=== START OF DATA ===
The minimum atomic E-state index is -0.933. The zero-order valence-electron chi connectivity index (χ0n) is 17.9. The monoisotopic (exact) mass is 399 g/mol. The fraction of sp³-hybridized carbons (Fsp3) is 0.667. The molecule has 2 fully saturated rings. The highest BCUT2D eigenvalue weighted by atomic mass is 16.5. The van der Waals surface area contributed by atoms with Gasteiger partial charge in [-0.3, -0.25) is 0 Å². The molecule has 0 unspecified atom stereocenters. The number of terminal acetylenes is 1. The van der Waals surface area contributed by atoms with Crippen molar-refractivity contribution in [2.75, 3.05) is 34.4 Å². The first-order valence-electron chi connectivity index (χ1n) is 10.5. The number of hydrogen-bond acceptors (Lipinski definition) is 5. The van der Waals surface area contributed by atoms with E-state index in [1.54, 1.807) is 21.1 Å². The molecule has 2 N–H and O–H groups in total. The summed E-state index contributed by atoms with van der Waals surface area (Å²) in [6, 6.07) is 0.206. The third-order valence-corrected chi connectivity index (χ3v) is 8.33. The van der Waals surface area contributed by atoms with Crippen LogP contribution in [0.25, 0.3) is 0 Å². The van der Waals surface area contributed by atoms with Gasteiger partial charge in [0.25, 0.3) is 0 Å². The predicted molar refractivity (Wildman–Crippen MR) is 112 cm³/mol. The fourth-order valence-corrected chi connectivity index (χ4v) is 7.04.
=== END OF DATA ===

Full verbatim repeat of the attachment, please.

The minimum atomic E-state index is -0.933. The zero-order valence-electron chi connectivity index (χ0n) is 17.9. The monoisotopic (exact) mass is 399 g/mol. The fraction of sp³-hybridized carbons (Fsp3) is 0.667. The molecule has 2 fully saturated rings. The highest BCUT2D eigenvalue weighted by atomic mass is 16.5. The van der Waals surface area contributed by atoms with Gasteiger partial charge in [-0.3, -0.25) is 0 Å². The molecule has 0 unspecified atom stereocenters. The number of terminal acetylenes is 1. The van der Waals surface area contributed by atoms with Crippen molar-refractivity contribution in [2.75, 3.05) is 34.4 Å². The first-order valence-electron chi connectivity index (χ1n) is 10.5. The number of hydrogen-bond acceptors (Lipinski definition) is 5. The van der Waals surface area contributed by atoms with E-state index in [1.54, 1.807) is 21.1 Å². The molecule has 2 N–H and O–H groups in total. The summed E-state index contributed by atoms with van der Waals surface area (Å²) in [6, 6.07) is 0.206. The third-order valence-corrected chi connectivity index (χ3v) is 8.33. The van der Waals surface area contributed by atoms with Crippen LogP contribution in [0.25, 0.3) is 0 Å². The van der Waals surface area contributed by atoms with Gasteiger partial charge in [0.25, 0.3) is 0 Å². The predicted molar refractivity (Wildman–Crippen MR) is 112 cm³/mol. The fourth-order valence-corrected chi connectivity index (χ4v) is 7.04.